A year later, he was issuing a purchase order to Sun for several of our software products. To have a little fun with him (and the Sun sales rep), I told him before he passed me the purchase order that the products were all open source, freely available for download.

He looked at me, then at his rep, and said "What? Then why am I paying you a million dollars?" I responded, "You can absolutely run it for free. You just can't call me on Christmas day, you'll be on your own." He gave me the PO. At the scale he was running, the cost of downtime dwarfed the cost of the license and support. Numerically, most developers and technology users have more time than money. Most readers of this blog are happy to run unsupported software, and we are very happy to supply it. For a far smaller population, the price of downtime radically exceeds the price of a license or support - for some, the cost of downtime is measured in millions per minute. If you're tracking packages or fleets of aircraft, running an emergency response network or a trading floor, you almost always have more money than time."

Great blogging by Sun's CEO. Keep it coming!

More Stories By Jeremy Geelan

Jeremy Geelan is Chairman & CEO of the 21st Century Internet Group, Inc. and an Executive Academy Member of the International Academy of Digital Arts & Sciences. Formerly he was President & COO at Cloud Expo, Inc. and Conference Chair of the worldwide Cloud Expo series. He appears regularly at conferences and trade shows, speaking to technology audiences across six continents. You can follow him on twitter: @jg21.

Comments (0)

Share your thoughts on this story.

Add your comment
You must be signed in to add a comment. Sign-in | Register

In accordance with our Comment Policy, we encourage comments that are on topic, relevant and to-the-point. We will remove comments that include profanity, personal attacks, racial slurs, threats of violence, or other inappropriate material that violates our Terms and Conditions, and will block users who make repeated violations. We ask all readers to expect diversity of opinion and to treat one another with dignity and respect.


@ThingsExpo Stories
In addition to all the benefits, IoT is also bringing new kind of customer experience challenges - cars that unlock themselves, thermostats turning houses into saunas and baby video monitors broadcasting over the internet. This list can only increase because while IoT services should be intuitive and simple to use, the delivery ecosystem is a myriad of potential problems as IoT explodes complexity. So finding a performance issue is like finding the proverbial needle in the haystack.
The 19th International Cloud Expo has announced that its Call for Papers is open. Cloud Expo, to be held November 1-3, 2016, at the Santa Clara Convention Center in Santa Clara, CA, brings together Cloud Computing, Big Data, Internet of Things, DevOps, Digital Transformation, Microservices and WebRTC to one location. With cloud computing driving a higher percentage of enterprise IT budgets every year, it becomes increasingly important to plant your flag in this fast-expanding business opportuni...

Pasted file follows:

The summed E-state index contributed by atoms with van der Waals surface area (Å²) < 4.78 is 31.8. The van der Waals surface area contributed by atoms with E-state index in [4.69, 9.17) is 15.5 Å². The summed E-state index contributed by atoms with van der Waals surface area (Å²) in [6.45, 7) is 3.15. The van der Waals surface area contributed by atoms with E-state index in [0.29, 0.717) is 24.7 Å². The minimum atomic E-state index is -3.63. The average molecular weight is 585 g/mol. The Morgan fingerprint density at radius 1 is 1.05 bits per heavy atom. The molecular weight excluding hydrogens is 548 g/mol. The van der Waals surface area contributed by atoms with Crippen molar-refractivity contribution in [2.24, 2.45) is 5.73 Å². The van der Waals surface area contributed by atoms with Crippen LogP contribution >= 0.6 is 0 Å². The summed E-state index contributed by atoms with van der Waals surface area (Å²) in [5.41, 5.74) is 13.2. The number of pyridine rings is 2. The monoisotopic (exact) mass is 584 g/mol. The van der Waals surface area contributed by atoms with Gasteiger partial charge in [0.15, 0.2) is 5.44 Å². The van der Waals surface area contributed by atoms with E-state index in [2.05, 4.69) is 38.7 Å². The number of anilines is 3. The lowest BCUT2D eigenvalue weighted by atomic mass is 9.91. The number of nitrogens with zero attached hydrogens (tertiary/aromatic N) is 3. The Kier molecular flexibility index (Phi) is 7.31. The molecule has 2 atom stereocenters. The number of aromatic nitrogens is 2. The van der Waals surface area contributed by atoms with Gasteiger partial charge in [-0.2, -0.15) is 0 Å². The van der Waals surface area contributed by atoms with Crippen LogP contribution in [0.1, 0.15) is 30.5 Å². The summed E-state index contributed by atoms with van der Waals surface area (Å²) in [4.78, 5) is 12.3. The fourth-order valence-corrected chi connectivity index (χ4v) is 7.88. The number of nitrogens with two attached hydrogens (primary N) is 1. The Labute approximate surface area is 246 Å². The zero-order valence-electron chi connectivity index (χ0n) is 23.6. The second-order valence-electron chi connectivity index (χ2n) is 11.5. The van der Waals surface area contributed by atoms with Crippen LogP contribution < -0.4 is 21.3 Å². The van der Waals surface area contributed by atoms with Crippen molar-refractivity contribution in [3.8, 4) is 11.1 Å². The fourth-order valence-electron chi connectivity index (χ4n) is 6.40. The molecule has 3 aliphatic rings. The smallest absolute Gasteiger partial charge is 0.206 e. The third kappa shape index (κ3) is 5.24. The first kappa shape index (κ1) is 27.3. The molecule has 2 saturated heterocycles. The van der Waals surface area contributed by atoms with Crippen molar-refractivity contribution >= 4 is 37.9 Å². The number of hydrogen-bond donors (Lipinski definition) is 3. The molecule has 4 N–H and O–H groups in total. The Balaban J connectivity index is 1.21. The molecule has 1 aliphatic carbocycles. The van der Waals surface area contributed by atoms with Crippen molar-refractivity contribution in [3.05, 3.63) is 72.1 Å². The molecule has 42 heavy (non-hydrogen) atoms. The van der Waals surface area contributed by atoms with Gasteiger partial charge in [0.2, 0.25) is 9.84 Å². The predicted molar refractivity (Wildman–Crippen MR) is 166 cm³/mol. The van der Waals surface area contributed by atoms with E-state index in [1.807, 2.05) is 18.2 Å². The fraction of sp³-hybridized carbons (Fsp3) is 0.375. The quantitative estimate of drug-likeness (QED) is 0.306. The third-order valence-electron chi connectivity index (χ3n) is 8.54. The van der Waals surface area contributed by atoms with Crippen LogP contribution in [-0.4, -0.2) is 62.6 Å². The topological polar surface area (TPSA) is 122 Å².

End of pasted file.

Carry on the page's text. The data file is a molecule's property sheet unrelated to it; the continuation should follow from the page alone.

Large scale deployments present unique planning challenges, system commissioning hurdles between IT and OT and demand careful system hand-off orchestration. In his session at @ThingsExpo, Jeff Smith, Senior Director and a founding member of Incenergy, will discuss some of the key tactics to ensure delivery success based on his experience of the last two years deploying Industrial IoT systems across four continents.
The Internet of Things will challenge the status quo of how IT and development organizations operate. Or will it? Certainly the fog layer of IoT requires special insights about data ontology, security and transactional integrity. But the developmental challenges are the same: People, Process and Platform. In his session at @ThingsExpo, Craig Sproule, CEO of Metavine, demonstrated how to move beyond today's coding paradigm and shared the must-have mindsets for removing complexity from the develo...
SYS-CON Events announced today that MangoApps will exhibit at the 19th International Cloud Expo, which will take place on November 1–3, 2016, at the Santa Clara Convention Center in Santa Clara, CA. MangoApps provides modern company intranets and team collaboration software, allowing workers to stay connected and productive from anywhere in the world and from any device.
IoT is rapidly changing the way enterprises are using data to improve business decision-making. In order to derive business value, organizations must unlock insights from the data gathered and then act on these. In their session at @ThingsExpo, Eric Hoffman, Vice President at EastBanc Technologies, and Peter Shashkin, Head of Development Department at EastBanc Technologies, discussed how one organization leveraged IoT, cloud technology and data analysis to improve customer experiences and effi...
The IETF draft standard for M2M certificates is a security solution specifically designed for the demanding needs of IoT/M2M applications. In his session at @ThingsExpo, Brian Romansky, VP of Strategic Technology at TrustPoint Innovation, explained how M2M certificates can efficiently enable confidentiality, integrity, and authenticity on highly constrained devices.
In today's uber-connected, consumer-centric, cloud-enabled, insights-driven, multi-device, global world, the focus of solutions has shifted from the product that is sold to the person who is buying the product or service. Enterprises have rebranded their business around the consumers of their products. The buyer is the person and the focus is not on the offering. The person is connected through multiple devices, wearables, at home, on the road, and in multiple locations, sometimes simultaneously...